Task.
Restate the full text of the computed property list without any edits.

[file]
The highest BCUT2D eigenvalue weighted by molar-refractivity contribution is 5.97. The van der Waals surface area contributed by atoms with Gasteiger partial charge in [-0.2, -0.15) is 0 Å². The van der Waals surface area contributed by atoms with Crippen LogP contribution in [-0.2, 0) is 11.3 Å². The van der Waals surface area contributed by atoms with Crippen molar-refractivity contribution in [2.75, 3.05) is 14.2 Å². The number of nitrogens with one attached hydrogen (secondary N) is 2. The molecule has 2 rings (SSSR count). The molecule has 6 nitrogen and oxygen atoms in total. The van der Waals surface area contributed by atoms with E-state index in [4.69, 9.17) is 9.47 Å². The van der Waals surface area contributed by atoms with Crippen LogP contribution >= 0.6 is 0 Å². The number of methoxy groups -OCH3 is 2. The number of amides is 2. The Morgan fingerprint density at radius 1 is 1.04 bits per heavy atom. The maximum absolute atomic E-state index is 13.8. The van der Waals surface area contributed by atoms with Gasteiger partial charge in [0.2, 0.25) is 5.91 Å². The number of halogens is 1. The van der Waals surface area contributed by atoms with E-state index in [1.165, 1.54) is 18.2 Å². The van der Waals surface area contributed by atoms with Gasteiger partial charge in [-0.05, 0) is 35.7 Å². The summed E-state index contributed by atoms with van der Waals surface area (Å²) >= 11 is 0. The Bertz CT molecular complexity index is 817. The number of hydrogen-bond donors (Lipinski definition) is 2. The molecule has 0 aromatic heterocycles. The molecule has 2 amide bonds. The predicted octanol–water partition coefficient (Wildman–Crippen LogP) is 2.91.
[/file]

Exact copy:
The highest BCUT2D eigenvalue weighted by molar-refractivity contribution is 5.97. The van der Waals surface area contributed by atoms with Gasteiger partial charge in [-0.2, -0.15) is 0 Å². The van der Waals surface area contributed by atoms with Crippen LogP contribution in [-0.2, 0) is 11.3 Å². The van der Waals surface area contributed by atoms with Crippen molar-refractivity contribution in [2.75, 3.05) is 14.2 Å². The number of nitrogens with one attached hydrogen (secondary N) is 2. The molecule has 2 rings (SSSR count). The molecule has 6 nitrogen and oxygen atoms in total. The van der Waals surface area contributed by atoms with E-state index in [4.69, 9.17) is 9.47 Å². The van der Waals surface area contributed by atoms with Crippen LogP contribution >= 0.6 is 0 Å². The number of methoxy groups -OCH3 is 2. The number of amides is 2. The Morgan fingerprint density at radius 1 is 1.04 bits per heavy atom. The maximum absolute atomic E-state index is 13.8. The van der Waals surface area contributed by atoms with Gasteiger partial charge in [0.2, 0.25) is 5.91 Å². The number of halogens is 1. The van der Waals surface area contributed by atoms with E-state index in [1.165, 1.54) is 18.2 Å². The van der Waals surface area contributed by atoms with Gasteiger partial charge in [-0.05, 0) is 35.7 Å². The summed E-state index contributed by atoms with van der Waals surface area (Å²) >= 11 is 0. The Bertz CT molecular complexity index is 817. The number of hydrogen-bond donors (Lipinski definition) is 2. The molecule has 0 aromatic heterocycles. The molecule has 2 amide bonds. The predicted octanol–water partition coefficient (Wildman–Crippen LogP) is 2.91.